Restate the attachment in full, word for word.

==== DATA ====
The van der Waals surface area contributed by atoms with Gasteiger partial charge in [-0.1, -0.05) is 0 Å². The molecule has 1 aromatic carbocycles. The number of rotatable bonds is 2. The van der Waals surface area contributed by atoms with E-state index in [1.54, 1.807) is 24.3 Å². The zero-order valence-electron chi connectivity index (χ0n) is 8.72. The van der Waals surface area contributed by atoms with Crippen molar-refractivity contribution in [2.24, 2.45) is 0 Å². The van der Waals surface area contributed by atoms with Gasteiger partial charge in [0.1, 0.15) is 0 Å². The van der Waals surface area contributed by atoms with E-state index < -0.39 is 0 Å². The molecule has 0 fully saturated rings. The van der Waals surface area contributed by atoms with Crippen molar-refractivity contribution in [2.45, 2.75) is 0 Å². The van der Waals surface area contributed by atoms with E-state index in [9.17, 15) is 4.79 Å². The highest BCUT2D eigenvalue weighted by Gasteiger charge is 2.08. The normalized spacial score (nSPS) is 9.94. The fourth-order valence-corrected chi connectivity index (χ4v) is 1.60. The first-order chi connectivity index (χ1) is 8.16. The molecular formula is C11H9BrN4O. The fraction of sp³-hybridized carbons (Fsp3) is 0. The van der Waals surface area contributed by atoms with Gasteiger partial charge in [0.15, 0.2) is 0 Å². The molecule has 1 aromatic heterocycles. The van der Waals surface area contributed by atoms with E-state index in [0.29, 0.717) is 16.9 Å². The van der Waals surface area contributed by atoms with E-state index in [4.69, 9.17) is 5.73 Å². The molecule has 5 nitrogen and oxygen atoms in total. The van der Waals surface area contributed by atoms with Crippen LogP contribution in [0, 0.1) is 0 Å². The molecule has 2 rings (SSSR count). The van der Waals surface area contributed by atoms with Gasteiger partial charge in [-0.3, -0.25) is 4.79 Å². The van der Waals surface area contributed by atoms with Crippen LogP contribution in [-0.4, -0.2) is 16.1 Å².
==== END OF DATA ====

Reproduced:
The van der Waals surface area contributed by atoms with Gasteiger partial charge in [-0.1, -0.05) is 0 Å². The molecule has 1 aromatic carbocycles. The number of rotatable bonds is 2. The van der Waals surface area contributed by atoms with E-state index in [1.54, 1.807) is 24.3 Å². The zero-order valence-electron chi connectivity index (χ0n) is 8.72. The van der Waals surface area contributed by atoms with Crippen molar-refractivity contribution in [2.24, 2.45) is 0 Å². The van der Waals surface area contributed by atoms with Gasteiger partial charge in [0.1, 0.15) is 0 Å². The van der Waals surface area contributed by atoms with E-state index < -0.39 is 0 Å². The molecule has 0 fully saturated rings. The van der Waals surface area contributed by atoms with Crippen molar-refractivity contribution in [2.45, 2.75) is 0 Å². The van der Waals surface area contributed by atoms with E-state index in [9.17, 15) is 4.79 Å². The highest BCUT2D eigenvalue weighted by Gasteiger charge is 2.08. The normalized spacial score (nSPS) is 9.94. The fourth-order valence-corrected chi connectivity index (χ4v) is 1.60. The first-order chi connectivity index (χ1) is 8.16. The molecular formula is C11H9BrN4O. The fraction of sp³-hybridized carbons (Fsp3) is 0. The van der Waals surface area contributed by atoms with Gasteiger partial charge in [0.15, 0.2) is 0 Å². The molecule has 1 aromatic heterocycles. The van der Waals surface area contributed by atoms with E-state index in [0.29, 0.717) is 16.9 Å². The van der Waals surface area contributed by atoms with E-state index in [4.69, 9.17) is 5.73 Å². The molecule has 5 nitrogen and oxygen atoms in total. The van der Waals surface area contributed by atoms with Crippen LogP contribution in [0, 0.1) is 0 Å². The molecule has 2 rings (SSSR count). The van der Waals surface area contributed by atoms with Gasteiger partial charge in [-0.3, -0.25) is 4.79 Å². The van der Waals surface area contributed by atoms with Crippen LogP contribution in [-0.4, -0.2) is 16.1 Å².